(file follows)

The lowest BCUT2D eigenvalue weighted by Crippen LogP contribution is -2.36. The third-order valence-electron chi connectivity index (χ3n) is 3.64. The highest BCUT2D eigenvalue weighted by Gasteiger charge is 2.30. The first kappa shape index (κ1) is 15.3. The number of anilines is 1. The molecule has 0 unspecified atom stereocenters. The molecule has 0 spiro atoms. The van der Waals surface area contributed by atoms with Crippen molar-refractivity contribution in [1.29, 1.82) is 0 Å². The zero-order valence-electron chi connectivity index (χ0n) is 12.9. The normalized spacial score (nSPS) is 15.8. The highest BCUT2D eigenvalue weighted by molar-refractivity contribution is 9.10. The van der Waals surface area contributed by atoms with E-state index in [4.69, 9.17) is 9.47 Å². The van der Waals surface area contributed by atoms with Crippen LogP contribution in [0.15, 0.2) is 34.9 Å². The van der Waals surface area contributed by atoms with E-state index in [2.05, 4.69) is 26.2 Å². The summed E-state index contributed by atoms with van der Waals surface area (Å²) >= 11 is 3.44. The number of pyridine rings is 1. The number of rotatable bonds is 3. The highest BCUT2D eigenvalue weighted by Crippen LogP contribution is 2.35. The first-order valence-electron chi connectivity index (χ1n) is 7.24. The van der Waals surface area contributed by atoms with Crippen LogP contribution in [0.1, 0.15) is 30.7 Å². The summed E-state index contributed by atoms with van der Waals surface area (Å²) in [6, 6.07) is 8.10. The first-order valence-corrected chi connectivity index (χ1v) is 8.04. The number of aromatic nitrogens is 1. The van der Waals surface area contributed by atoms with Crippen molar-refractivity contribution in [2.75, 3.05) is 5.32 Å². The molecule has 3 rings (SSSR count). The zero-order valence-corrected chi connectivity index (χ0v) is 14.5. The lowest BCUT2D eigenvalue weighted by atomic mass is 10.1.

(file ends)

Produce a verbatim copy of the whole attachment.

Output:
The lowest BCUT2D eigenvalue weighted by Crippen LogP contribution is -2.36. The third-order valence-electron chi connectivity index (χ3n) is 3.64. The highest BCUT2D eigenvalue weighted by Gasteiger charge is 2.30. The first kappa shape index (κ1) is 15.3. The number of anilines is 1. The molecule has 0 unspecified atom stereocenters. The molecule has 0 spiro atoms. The van der Waals surface area contributed by atoms with Crippen molar-refractivity contribution in [1.29, 1.82) is 0 Å². The zero-order valence-electron chi connectivity index (χ0n) is 12.9. The normalized spacial score (nSPS) is 15.8. The highest BCUT2D eigenvalue weighted by molar-refractivity contribution is 9.10. The van der Waals surface area contributed by atoms with E-state index in [4.69, 9.17) is 9.47 Å². The van der Waals surface area contributed by atoms with Crippen LogP contribution in [0.15, 0.2) is 34.9 Å². The van der Waals surface area contributed by atoms with E-state index in [2.05, 4.69) is 26.2 Å². The summed E-state index contributed by atoms with van der Waals surface area (Å²) >= 11 is 3.44. The number of pyridine rings is 1. The number of rotatable bonds is 3. The highest BCUT2D eigenvalue weighted by Crippen LogP contribution is 2.35. The first-order valence-electron chi connectivity index (χ1n) is 7.24. The van der Waals surface area contributed by atoms with Crippen LogP contribution in [0.1, 0.15) is 30.7 Å². The summed E-state index contributed by atoms with van der Waals surface area (Å²) in [6, 6.07) is 8.10. The first-order valence-corrected chi connectivity index (χ1v) is 8.04. The number of aromatic nitrogens is 1. The van der Waals surface area contributed by atoms with Crippen molar-refractivity contribution in [2.75, 3.05) is 5.32 Å². The molecule has 3 rings (SSSR count). The zero-order valence-corrected chi connectivity index (χ0v) is 14.5. The lowest BCUT2D eigenvalue weighted by atomic mass is 10.1.